The Cipher Brief: Where does al Qaeda in the Islamic Maghreb maintain its primary base in northwestern Africa (Sahel region)?
Dalia Ghanem-Yazbeck: It is hard to map jihadist groups in the Sahel region because organizations such as al Qaeda in the Islamic Maghreb (AQIM) are often comprised of several factions, which are themselves divided into semi-autonomous brigades, battalions and sub-battalions. Furthermore, extremist groups operating in the region, such as AQIM, the Movement for Oneness and Jihad in West Africa (MUJAO), and Ansar e-dine, adapt depending on countries’ counterterrorism strategies.
In 2012, the three aforementioned groups established a base in northern Mali and proceeded to conquer territory in the country until they nearly reached Mali’s capital Bamako. To stop these gains, the French military intervened in 2013 and pushed these groups north towards Libya and east towards Niger. Porous borders enabled the jihadist groups to move from one country to another and expand their scope of action. MUJAO, for instance, extended its sphere of action into Niger, where it perpetrated several acts of violence, such as an attack on Nigerien military base in 2013 and the more recent attack in Bani Bangou last November.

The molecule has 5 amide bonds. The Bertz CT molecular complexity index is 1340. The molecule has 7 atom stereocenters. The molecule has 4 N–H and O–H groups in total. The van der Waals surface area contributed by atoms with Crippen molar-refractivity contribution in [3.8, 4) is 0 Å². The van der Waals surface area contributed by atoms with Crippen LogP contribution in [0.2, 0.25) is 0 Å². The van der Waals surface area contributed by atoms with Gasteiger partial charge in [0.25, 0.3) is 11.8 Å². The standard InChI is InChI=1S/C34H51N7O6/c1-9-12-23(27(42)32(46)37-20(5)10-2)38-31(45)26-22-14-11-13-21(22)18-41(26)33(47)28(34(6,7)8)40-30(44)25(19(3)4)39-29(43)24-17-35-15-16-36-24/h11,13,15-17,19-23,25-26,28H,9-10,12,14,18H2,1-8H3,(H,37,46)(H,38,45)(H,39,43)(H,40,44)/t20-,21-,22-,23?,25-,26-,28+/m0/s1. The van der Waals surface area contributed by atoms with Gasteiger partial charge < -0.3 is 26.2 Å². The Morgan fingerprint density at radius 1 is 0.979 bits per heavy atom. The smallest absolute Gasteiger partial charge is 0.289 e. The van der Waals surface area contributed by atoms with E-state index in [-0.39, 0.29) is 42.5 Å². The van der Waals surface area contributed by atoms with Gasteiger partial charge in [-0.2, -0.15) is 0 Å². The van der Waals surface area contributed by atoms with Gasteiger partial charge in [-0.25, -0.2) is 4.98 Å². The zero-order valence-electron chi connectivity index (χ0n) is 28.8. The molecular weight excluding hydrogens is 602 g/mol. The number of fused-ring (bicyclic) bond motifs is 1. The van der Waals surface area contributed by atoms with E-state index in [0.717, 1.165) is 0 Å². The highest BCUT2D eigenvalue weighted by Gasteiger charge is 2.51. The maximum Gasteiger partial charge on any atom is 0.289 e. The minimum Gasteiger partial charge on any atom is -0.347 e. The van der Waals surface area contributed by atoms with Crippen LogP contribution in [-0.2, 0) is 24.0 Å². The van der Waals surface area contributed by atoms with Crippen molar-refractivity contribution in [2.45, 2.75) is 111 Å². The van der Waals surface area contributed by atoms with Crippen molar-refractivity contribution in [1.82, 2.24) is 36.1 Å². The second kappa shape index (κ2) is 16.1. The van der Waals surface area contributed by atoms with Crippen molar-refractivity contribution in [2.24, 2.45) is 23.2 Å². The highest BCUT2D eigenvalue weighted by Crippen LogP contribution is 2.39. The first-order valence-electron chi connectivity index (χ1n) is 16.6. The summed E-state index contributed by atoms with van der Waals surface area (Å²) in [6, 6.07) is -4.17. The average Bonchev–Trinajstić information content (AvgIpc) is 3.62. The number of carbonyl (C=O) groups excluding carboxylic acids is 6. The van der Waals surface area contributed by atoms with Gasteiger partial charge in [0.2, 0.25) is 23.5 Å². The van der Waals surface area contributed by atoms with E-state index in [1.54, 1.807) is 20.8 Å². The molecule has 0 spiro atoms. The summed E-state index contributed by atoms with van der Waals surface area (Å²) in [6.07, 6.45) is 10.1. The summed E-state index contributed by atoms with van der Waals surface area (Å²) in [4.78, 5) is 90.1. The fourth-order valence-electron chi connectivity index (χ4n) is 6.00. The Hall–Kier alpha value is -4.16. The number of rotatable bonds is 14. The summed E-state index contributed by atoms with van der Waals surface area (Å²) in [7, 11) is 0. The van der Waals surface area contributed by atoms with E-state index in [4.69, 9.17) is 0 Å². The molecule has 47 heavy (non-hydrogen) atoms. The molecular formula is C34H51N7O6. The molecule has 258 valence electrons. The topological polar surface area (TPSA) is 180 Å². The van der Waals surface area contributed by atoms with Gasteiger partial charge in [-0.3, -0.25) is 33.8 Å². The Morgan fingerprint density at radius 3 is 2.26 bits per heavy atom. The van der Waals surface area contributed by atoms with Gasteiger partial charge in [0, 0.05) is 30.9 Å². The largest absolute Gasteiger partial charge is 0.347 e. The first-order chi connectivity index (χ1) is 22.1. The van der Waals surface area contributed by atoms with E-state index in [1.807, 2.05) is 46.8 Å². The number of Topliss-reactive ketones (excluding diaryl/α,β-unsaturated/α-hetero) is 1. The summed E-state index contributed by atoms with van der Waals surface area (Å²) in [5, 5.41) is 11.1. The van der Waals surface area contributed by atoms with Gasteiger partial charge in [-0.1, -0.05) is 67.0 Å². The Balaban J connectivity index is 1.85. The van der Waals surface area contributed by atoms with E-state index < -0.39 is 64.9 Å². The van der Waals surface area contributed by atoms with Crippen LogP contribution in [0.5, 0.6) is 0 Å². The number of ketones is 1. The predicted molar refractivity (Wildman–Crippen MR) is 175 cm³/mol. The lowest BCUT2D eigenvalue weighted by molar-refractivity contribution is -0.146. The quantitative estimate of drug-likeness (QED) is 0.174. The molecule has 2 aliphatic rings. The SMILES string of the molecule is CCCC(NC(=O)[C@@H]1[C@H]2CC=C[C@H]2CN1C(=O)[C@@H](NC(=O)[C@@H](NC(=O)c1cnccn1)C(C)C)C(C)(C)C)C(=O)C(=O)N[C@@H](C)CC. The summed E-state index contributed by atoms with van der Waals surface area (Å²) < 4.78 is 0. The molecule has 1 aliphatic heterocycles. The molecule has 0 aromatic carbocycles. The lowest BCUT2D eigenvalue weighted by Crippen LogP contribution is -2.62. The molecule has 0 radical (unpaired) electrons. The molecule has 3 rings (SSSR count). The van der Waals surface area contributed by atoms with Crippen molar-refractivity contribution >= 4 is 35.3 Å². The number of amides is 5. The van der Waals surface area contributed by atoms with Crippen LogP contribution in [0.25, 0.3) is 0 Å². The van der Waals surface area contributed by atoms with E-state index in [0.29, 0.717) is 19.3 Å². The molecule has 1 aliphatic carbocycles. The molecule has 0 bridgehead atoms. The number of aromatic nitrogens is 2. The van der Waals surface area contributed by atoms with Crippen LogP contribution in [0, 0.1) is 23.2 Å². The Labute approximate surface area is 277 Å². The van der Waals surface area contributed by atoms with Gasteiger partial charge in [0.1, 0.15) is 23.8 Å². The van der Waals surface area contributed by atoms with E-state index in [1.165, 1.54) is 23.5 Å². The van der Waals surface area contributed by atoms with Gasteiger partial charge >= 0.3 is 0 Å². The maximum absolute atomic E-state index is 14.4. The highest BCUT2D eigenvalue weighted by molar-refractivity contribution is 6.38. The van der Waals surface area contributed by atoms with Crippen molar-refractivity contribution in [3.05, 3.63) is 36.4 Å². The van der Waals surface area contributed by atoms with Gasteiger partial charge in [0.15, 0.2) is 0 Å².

TCB: Why did the AQIM select this area for its base? What advantages or disadvantages does it provide?
DGY: At first the Salafist Group for Preaching and Combat (GSPC), the predecessor of AQIM, was pushed by southward by the Algerian military. AQIM’s movement southward also became a matter of conjuncture as it sought to unify all jihadist groups operating in the Sahel region, including the Libyan Islamic Fighting Group and the Moroccan Islamic Combatant Group. In 2009, AQIM leader Abdel Malek Droudkel decided to open its Sahelian front with several kataib (battalions): Mokhtar Bel Mokhtar served as the emir of the western part, Abdelhamid Abou Zeid of the eastern part, and Yahia Djaoudi of the north.
The Sahel is a vast region that covers between 4 and 5 million square kilometers. The topography of the Sahel region and a history of de facto autonomy in some countries such as Mali, Mauritania and Niger, makes government control hard to exercise. Sovereign functions of the state, such as providing assistance, security and protection, development, and public services, are insufficient and lead to a marginalization of populations that in many cases lack education and employment opportunities. This leads to tensions with the central government and contributes greatly to the radicalization of many youths. Islamist militant and jihadist groups thrive on that.